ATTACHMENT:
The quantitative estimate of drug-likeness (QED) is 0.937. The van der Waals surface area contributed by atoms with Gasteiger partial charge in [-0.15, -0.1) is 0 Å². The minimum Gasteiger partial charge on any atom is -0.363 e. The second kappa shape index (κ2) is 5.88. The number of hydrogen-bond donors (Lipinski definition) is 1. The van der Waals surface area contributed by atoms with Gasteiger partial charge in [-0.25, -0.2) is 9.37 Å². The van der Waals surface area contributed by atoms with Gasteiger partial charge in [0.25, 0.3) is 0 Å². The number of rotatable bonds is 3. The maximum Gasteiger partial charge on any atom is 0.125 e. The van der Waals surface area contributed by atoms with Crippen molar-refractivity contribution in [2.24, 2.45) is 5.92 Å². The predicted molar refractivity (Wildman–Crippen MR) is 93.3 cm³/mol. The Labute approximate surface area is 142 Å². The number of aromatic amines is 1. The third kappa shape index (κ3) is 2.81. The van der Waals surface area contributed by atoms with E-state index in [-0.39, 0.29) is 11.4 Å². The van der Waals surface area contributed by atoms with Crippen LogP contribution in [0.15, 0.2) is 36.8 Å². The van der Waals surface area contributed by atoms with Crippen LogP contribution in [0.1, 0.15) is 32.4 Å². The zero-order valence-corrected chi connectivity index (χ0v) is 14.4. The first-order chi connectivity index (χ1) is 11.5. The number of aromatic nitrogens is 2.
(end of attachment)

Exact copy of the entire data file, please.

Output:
The quantitative estimate of drug-likeness (QED) is 0.937. The van der Waals surface area contributed by atoms with Gasteiger partial charge in [-0.15, -0.1) is 0 Å². The minimum Gasteiger partial charge on any atom is -0.363 e. The second kappa shape index (κ2) is 5.88. The number of hydrogen-bond donors (Lipinski definition) is 1. The van der Waals surface area contributed by atoms with Gasteiger partial charge in [-0.25, -0.2) is 9.37 Å². The van der Waals surface area contributed by atoms with Gasteiger partial charge in [0.25, 0.3) is 0 Å². The number of rotatable bonds is 3. The maximum Gasteiger partial charge on any atom is 0.125 e. The van der Waals surface area contributed by atoms with Crippen molar-refractivity contribution in [2.24, 2.45) is 5.92 Å². The predicted molar refractivity (Wildman–Crippen MR) is 93.3 cm³/mol. The Labute approximate surface area is 142 Å². The number of aromatic amines is 1. The third kappa shape index (κ3) is 2.81. The van der Waals surface area contributed by atoms with E-state index in [-0.39, 0.29) is 11.4 Å². The van der Waals surface area contributed by atoms with Crippen LogP contribution in [0.15, 0.2) is 36.8 Å². The van der Waals surface area contributed by atoms with Crippen LogP contribution in [0.1, 0.15) is 32.4 Å². The zero-order valence-corrected chi connectivity index (χ0v) is 14.4. The first-order chi connectivity index (χ1) is 11.5. The number of aromatic nitrogens is 2.